Hannah Coulter by Wendell Berry

 (I’m having a hard time writing a review for this book because nothing I can say will do it justice. Please, just read the book.)

For the Triduum + Easter, I made my retreat this year by reading Hannah Coulter by Wendell Berry. Just as with Jayber Crow, Hannah’s story involves a great deal of reflection on scripture, but especially involves reflection over the line, “Thy will be done,” from the Lord’s Prayer.

Yet, again, it is not a book strictly about theology or faith. This is the story of a woman named Hannah Coulter, told by her as an old woman. She remembers the moments of her life, treasuring them as an old woman sitting alone in her rocking chair.

Berry’s writing is profound. Through Hannah, we experience loss, grief, and the guilt at loving again. We experience acceptance and the healing power of community.  Hannah’s thoughts and reflections over the events of her life made her the perfect companion on my Easter journey this year.

Reading Hannah Coulter was lovely for multiple reasons, not least of all hearing more stories about the characters I fell in love with in Jayber Crow. I long to enter into the books, to take part in the daily life of Port William—a place as real to its readers as the world in which we live and breathe.

Hannah’s story is that of a farm wife, a hard working woman who has known the pleasure of a well-lived life and the pain of children falling away from faith and family. Her story can touch anyone—she is so utterly relatable. I think everyone should read this book.

I give this book 5.5 stars—because 5 stars just aren’t enough.

Jayber Crow by Wendell Berry

Jayber Crow by Wendell Berry

Jayber Crow is probably one of my favorite books of all time, if not my very favorite book. Reading it was like spiritual reading and prayer and rest all at the same time. The line that will probably stick with me longer than any other is when Jayber says, “The Resurrection is more real to me than most things I have not yet seen.”

Jayber’s reading of scripture and his belief in every line of the Lord’s Prayer make up a constant theme running in the background of the novel. Yet, do not be misled: this is not a book about religion or spirituality. The full title is Jayber Crow: The Life Story of Jayber Crow, Barber, of the Port William Membership, as Written by Himself. This is a book about the life of a man named Jayber Crow, told from his point of view as an old man looking back at the life he lived with joy and sorrow, pride and shame. He tells the story of his life with this belief: “I am a pilgrim, but my pilgrimage has been wandering and unmarked.” The pilgrimage he speaks of is not one with marked roads like on el camino, but the pilgrimage of life in which one makes his own way.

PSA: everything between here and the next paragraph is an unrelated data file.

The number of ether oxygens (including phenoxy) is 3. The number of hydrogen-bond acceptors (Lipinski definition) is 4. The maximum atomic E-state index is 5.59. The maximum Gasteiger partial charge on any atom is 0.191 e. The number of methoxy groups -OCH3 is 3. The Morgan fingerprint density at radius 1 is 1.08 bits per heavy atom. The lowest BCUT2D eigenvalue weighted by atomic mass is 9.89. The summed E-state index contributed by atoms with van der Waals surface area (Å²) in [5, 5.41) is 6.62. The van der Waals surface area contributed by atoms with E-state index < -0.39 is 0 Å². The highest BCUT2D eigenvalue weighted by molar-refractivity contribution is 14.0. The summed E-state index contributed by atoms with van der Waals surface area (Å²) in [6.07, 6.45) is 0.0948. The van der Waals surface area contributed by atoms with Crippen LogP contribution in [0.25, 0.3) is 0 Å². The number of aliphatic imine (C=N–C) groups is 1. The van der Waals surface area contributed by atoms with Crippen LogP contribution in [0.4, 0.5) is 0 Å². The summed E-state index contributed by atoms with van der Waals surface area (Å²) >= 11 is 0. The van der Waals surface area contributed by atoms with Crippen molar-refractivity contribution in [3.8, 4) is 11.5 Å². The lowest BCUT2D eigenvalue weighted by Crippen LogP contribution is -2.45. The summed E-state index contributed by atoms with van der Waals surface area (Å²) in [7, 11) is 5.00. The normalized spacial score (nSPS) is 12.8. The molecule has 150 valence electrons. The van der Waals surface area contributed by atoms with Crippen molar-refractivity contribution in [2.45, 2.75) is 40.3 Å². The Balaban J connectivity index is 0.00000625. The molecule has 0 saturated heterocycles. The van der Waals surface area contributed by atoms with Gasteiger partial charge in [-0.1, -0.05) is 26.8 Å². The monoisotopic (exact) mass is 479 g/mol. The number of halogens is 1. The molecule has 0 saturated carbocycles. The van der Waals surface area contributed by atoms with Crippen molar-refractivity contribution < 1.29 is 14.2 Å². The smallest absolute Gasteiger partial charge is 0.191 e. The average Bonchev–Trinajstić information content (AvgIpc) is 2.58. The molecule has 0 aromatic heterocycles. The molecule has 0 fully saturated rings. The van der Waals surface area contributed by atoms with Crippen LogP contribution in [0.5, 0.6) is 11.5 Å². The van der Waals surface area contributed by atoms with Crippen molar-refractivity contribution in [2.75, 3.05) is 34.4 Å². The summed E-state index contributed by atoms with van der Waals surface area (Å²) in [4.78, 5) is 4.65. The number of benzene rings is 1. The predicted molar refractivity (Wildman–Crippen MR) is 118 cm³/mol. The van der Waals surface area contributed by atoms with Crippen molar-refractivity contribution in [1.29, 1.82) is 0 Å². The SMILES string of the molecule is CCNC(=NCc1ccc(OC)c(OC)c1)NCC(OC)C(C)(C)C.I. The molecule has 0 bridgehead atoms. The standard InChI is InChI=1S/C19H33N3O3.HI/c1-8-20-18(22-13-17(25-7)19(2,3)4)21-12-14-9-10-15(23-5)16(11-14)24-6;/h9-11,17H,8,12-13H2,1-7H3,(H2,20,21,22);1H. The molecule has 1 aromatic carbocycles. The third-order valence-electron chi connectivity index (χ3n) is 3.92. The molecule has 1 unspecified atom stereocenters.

The story begins with the tale of how Jayber ended up as a child at an orphanage, then tells of his time there and the time after, during which he thought he was to become a preacher. Then, he ends up (as you knew from the very beginning—it’s the subtitle of the book) in the small township of Port William, acting as their barber.

Jayber’s tale is told with care—with the wisdom of an old man telling his story. Berry’s writing is, as always, masterful. There is an element of the story telling that reminds me of Tim O’Brien’s The Things They Carried. He tells the story, but often out of order and sometimes two ways.

Jayber writes, “I have raked my comb over scalps that were dirty both above and beneath. I have lowered the ears of good men and bad, smart and stupid, young and old, kind and mean; of men who have killed other men (think of that) and of men who have been killed (think of that).”  Yet, he loves them all—or almost all.

The connections that Jayber Crow makes with the people of Port William define him. They form and shape him. He tells about the old men, farmers who sit and tell stories or bring out their instruments and sing, “I loved to listen to them, for they spoke my native tongue.”

Jayber’s story is about community, about love, and about belonging. I think Jayber’s story can speak to us all. Berry’s expert storytelling gives us an old man that is lovable and relatable, wise and yet, through his reminiscences, in need of wisdom. There is much to learn from the old barber, Jayber Crow.

I recommend this book with all my heart. I give it a sold 5/5, maybe even a 5.5. Read it.